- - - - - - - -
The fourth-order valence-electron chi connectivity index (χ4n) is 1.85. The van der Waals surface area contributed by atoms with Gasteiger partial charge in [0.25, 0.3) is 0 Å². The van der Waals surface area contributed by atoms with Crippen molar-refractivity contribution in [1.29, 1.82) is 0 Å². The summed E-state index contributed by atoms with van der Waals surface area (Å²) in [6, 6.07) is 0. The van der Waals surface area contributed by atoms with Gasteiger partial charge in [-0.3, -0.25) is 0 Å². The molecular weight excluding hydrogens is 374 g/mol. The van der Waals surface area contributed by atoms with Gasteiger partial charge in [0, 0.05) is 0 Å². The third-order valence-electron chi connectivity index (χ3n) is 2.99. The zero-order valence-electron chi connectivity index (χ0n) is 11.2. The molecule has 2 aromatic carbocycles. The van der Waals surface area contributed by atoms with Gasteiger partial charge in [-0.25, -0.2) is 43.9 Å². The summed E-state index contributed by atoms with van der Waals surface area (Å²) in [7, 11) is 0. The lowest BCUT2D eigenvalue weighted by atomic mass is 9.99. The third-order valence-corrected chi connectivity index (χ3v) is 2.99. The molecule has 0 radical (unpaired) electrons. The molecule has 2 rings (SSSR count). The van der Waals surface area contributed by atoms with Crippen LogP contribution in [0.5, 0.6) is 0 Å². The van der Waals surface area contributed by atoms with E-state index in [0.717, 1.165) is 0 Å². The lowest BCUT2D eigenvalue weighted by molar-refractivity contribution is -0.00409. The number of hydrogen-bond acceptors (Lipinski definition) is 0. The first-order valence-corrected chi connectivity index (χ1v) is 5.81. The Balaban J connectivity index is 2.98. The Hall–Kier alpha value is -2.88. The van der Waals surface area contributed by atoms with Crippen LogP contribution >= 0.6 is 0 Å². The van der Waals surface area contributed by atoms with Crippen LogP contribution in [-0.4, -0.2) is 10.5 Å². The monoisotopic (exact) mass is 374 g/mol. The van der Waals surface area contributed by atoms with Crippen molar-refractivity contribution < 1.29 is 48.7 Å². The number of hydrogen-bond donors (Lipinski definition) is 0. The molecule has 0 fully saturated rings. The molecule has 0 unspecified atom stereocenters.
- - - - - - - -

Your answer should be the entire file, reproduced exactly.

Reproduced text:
The fourth-order valence-electron chi connectivity index (χ4n) is 1.85. The van der Waals surface area contributed by atoms with Gasteiger partial charge in [0.25, 0.3) is 0 Å². The van der Waals surface area contributed by atoms with Crippen molar-refractivity contribution in [1.29, 1.82) is 0 Å². The summed E-state index contributed by atoms with van der Waals surface area (Å²) in [6, 6.07) is 0. The van der Waals surface area contributed by atoms with Gasteiger partial charge in [-0.3, -0.25) is 0 Å². The molecular weight excluding hydrogens is 374 g/mol. The van der Waals surface area contributed by atoms with Gasteiger partial charge in [0, 0.05) is 0 Å². The third-order valence-electron chi connectivity index (χ3n) is 2.99. The zero-order valence-electron chi connectivity index (χ0n) is 11.2. The molecule has 2 aromatic carbocycles. The van der Waals surface area contributed by atoms with Gasteiger partial charge in [-0.25, -0.2) is 43.9 Å². The summed E-state index contributed by atoms with van der Waals surface area (Å²) in [7, 11) is 0. The lowest BCUT2D eigenvalue weighted by atomic mass is 9.99. The third-order valence-corrected chi connectivity index (χ3v) is 2.99. The molecule has 0 radical (unpaired) electrons. The molecule has 2 rings (SSSR count). The van der Waals surface area contributed by atoms with Crippen LogP contribution in [0.5, 0.6) is 0 Å². The van der Waals surface area contributed by atoms with E-state index in [0.717, 1.165) is 0 Å². The lowest BCUT2D eigenvalue weighted by molar-refractivity contribution is -0.00409. The number of hydrogen-bond acceptors (Lipinski definition) is 0. The first-order valence-corrected chi connectivity index (χ1v) is 5.81. The Balaban J connectivity index is 2.98. The Hall–Kier alpha value is -2.88. The van der Waals surface area contributed by atoms with Crippen LogP contribution >= 0.6 is 0 Å². The van der Waals surface area contributed by atoms with Crippen LogP contribution in [-0.4, -0.2) is 10.5 Å². The monoisotopic (exact) mass is 374 g/mol. The van der Waals surface area contributed by atoms with Crippen molar-refractivity contribution < 1.29 is 48.7 Å². The number of hydrogen-bond donors (Lipinski definition) is 0. The molecule has 0 fully saturated rings. The molecule has 0 unspecified atom stereocenters.